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Going Public

11 August 2013

You name it – I’ve probably talked about it here.  My likes and dislikes, politics, knitting, funny events and people.  But I realised this week that I keep totally silent on one big part of my life.   

About 5 years ago I was “ordered”, along with others, not to talk in public (ie on the internet) or to non-members about the Knitters’ Guild, as though the Guild was a branch of the Freemasons or the Ku Klux Klan.    For some obscure reason, this was considered disloyal. 

I remember thinking at the time that if I ran the Guild I would encourage all members to talk about it, wherever and whenever knitters and crocheters gather,  We had about 500 members who we should be using as a great marketing tool.  So I bided my time.

With a new President three years ago, and a good Executive Committee, the attitudes slowly changed.  We started a Ravelry group, opened Twitter and Facebook accounts and encouraged people (members and non-members) to visit our website.  For the last two years I’ve been the Treasurer and helped bring the Guild into the 21st Century, with changes like the introduction of a Paypal facility for online membership and workshop applications. Nobody said I couldn’t talk about this but old habits die hard and I never mentioned the Guild here.

And now I’m the President.  So I’ll follow my own advice and plan to ensure that every knitter and crocheter in New South Wales is aware of our existance.

We’re the Knitters’ Guild NSW Inc.  This is a large and active organisation to run so we have an Executive Committee of 9, and 8 or so sub-committees. We have 22 groups around the huge State of New South Wales, two having opened in the last 4 months (Queanbeyan and Blacktown) and hope to have another up and running at The Entrance in October.  We now have about 720 members so we’ve definitely been doing something right over the last three years.  We run workshops (often with well-known international visitors), we supply the judges to a lot of the State’s shows, we put on exhibitions, we have a newsletter and a library.  Every two years, we hold a Knitting Camp weekend and the next one is in September with so far over 50 people booked to attend.  Non-members are welcome to attend workshops or Camp, at a slightly higher charge than that made for members, and are invited to make two visits to any group without joining the Guild.  At one workshop this year, one non-member present was so impressed that she joined the Guild online during the course of the day’s tuition.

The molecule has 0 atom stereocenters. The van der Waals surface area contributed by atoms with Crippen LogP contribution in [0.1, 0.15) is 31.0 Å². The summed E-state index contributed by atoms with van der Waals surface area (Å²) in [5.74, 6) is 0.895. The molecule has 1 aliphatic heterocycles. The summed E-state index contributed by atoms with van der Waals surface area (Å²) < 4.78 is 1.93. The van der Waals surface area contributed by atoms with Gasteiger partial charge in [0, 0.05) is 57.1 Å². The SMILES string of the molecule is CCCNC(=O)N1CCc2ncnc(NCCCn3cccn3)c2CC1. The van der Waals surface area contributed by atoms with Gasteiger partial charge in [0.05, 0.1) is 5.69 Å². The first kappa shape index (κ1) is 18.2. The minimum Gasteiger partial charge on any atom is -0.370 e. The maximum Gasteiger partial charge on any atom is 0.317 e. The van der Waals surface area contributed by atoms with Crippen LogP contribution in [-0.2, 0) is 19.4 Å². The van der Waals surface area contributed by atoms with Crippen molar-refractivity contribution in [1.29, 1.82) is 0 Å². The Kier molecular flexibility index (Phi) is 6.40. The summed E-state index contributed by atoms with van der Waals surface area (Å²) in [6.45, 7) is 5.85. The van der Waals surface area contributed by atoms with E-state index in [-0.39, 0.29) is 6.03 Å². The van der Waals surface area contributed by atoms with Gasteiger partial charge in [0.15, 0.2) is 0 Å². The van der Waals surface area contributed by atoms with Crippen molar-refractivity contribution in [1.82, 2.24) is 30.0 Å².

You can visit our website here (it’s currently being re-built and should be bigger and better in the coming months). 

We’re now “out and proud”!      

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6 comments

  1. Hooray. Yes that was me. I joined up during a class. way to gogo Kerry


  2. I remember that “order” although it’s been a while now. I suppose you could have been expelled and then blackballed from re-joining but really, I felt more of it being ludicrous than anything else.

    Congratulations to you and all those others who have dragged the guild kicking and screaming into life today. Well done on the big increase in members. No, I haven’t joined. I have a clash with another function each month of any of the meetings I could get to fairly easily. I am totally committed to this event which has been going for years now but should it ever change, then I would join the guild and attend. I wouldn’t be happy joining and then not being supportive by attendance at functions.


  3. Congratulations to you and all the girls who have worked so very hard to arrive at this point with the Guild. I was once a member, a Convenor, for a short time, but did find it impossible to keep my enthusisam going with the battle I had almost every day with ‘the others’.
    Wishing you the best for the remainder of your term 🙂


  4. Great news Sally, here’s wishing the best for the Guild under your direction!


  5. Well done on helping the guild grow, utilize modern tools, and pursue improvements. I think our Knitting and Weaving Guilds are invaluable. Kudos!!
    Thanks also for expanding minds in other topics as well.


  6. No one ever told me I couldn’t talk about the Guild publicly so I’ve mentioned it in passing on my blog especially when I’m tutoring — how else could I explain those dozens of samples I’ve knitted in the last few years? I guess it helps that the convenor when I first joined and the convenor after her are both past members of the State Executive that brought in changes and not the types to be all hush, hush! So now we’re out and proud, eh? Too late for me, I’m afraid! Keep up the good work, the Guild is really coming along!



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